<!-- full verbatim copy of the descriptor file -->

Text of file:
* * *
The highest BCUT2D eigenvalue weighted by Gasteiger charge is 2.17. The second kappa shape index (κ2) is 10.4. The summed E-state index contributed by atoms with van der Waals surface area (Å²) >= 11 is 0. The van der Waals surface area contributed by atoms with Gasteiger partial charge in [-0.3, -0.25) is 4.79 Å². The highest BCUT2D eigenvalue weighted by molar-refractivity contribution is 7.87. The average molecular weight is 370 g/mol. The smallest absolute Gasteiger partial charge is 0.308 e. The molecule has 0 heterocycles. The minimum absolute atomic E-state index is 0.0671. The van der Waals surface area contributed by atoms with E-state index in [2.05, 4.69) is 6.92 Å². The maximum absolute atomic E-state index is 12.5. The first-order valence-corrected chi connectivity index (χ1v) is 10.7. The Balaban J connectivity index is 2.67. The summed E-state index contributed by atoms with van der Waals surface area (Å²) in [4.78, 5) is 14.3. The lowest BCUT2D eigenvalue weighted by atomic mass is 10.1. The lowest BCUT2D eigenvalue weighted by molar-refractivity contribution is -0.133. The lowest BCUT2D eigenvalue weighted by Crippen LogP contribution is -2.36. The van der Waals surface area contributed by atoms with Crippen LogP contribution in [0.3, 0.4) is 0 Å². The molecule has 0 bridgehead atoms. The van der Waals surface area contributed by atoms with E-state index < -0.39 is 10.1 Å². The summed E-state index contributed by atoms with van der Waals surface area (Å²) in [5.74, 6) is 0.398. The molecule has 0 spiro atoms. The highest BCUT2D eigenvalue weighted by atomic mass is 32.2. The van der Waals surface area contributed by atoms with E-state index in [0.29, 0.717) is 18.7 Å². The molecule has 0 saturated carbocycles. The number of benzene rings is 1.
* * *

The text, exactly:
The highest BCUT2D eigenvalue weighted by Gasteiger charge is 2.17. The second kappa shape index (κ2) is 10.4. The summed E-state index contributed by atoms with van der Waals surface area (Å²) >= 11 is 0. The van der Waals surface area contributed by atoms with Gasteiger partial charge in [-0.3, -0.25) is 4.79 Å². The highest BCUT2D eigenvalue weighted by molar-refractivity contribution is 7.87. The average molecular weight is 370 g/mol. The smallest absolute Gasteiger partial charge is 0.308 e. The molecule has 0 heterocycles. The minimum absolute atomic E-state index is 0.0671. The van der Waals surface area contributed by atoms with E-state index in [2.05, 4.69) is 6.92 Å². The maximum absolute atomic E-state index is 12.5. The first-order valence-corrected chi connectivity index (χ1v) is 10.7. The Balaban J connectivity index is 2.67. The summed E-state index contributed by atoms with van der Waals surface area (Å²) in [4.78, 5) is 14.3. The lowest BCUT2D eigenvalue weighted by atomic mass is 10.1. The lowest BCUT2D eigenvalue weighted by molar-refractivity contribution is -0.133. The lowest BCUT2D eigenvalue weighted by Crippen LogP contribution is -2.36. The van der Waals surface area contributed by atoms with Crippen LogP contribution in [0.3, 0.4) is 0 Å². The molecule has 0 bridgehead atoms. The van der Waals surface area contributed by atoms with E-state index < -0.39 is 10.1 Å². The summed E-state index contributed by atoms with van der Waals surface area (Å²) in [5.74, 6) is 0.398. The molecule has 0 spiro atoms. The highest BCUT2D eigenvalue weighted by atomic mass is 32.2. The van der Waals surface area contributed by atoms with E-state index in [0.29, 0.717) is 18.7 Å². The molecule has 0 saturated carbocycles. The number of benzene rings is 1.